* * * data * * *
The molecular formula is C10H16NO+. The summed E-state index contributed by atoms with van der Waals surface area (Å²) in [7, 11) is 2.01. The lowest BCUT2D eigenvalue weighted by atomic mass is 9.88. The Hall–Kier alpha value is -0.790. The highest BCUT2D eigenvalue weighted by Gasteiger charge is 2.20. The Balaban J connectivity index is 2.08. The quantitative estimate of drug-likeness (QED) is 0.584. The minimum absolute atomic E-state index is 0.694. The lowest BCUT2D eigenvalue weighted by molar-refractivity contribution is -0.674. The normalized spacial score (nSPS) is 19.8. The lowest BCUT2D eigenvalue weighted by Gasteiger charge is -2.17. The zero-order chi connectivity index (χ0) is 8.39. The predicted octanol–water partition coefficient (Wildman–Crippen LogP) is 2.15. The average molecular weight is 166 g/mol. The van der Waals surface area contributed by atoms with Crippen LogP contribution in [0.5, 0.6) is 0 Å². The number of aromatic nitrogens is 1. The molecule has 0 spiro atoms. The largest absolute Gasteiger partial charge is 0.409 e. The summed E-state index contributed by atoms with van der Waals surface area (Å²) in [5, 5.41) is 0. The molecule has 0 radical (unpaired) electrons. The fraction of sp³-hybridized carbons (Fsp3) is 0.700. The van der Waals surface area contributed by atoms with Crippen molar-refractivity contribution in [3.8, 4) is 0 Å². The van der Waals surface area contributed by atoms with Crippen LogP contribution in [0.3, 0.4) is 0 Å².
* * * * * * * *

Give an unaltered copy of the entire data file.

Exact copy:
The molecular formula is C10H16NO+. The summed E-state index contributed by atoms with van der Waals surface area (Å²) in [7, 11) is 2.01. The lowest BCUT2D eigenvalue weighted by atomic mass is 9.88. The Hall–Kier alpha value is -0.790. The highest BCUT2D eigenvalue weighted by Gasteiger charge is 2.20. The Balaban J connectivity index is 2.08. The quantitative estimate of drug-likeness (QED) is 0.584. The minimum absolute atomic E-state index is 0.694. The lowest BCUT2D eigenvalue weighted by molar-refractivity contribution is -0.674. The normalized spacial score (nSPS) is 19.8. The lowest BCUT2D eigenvalue weighted by Gasteiger charge is -2.17. The zero-order chi connectivity index (χ0) is 8.39. The predicted octanol–water partition coefficient (Wildman–Crippen LogP) is 2.15. The average molecular weight is 166 g/mol. The van der Waals surface area contributed by atoms with Crippen LogP contribution in [0.5, 0.6) is 0 Å². The number of aromatic nitrogens is 1. The molecule has 0 spiro atoms. The largest absolute Gasteiger partial charge is 0.409 e. The summed E-state index contributed by atoms with van der Waals surface area (Å²) in [5, 5.41) is 0. The molecule has 0 radical (unpaired) electrons. The fraction of sp³-hybridized carbons (Fsp3) is 0.700. The van der Waals surface area contributed by atoms with Crippen molar-refractivity contribution in [3.8, 4) is 0 Å². The van der Waals surface area contributed by atoms with Crippen LogP contribution in [0.3, 0.4) is 0 Å².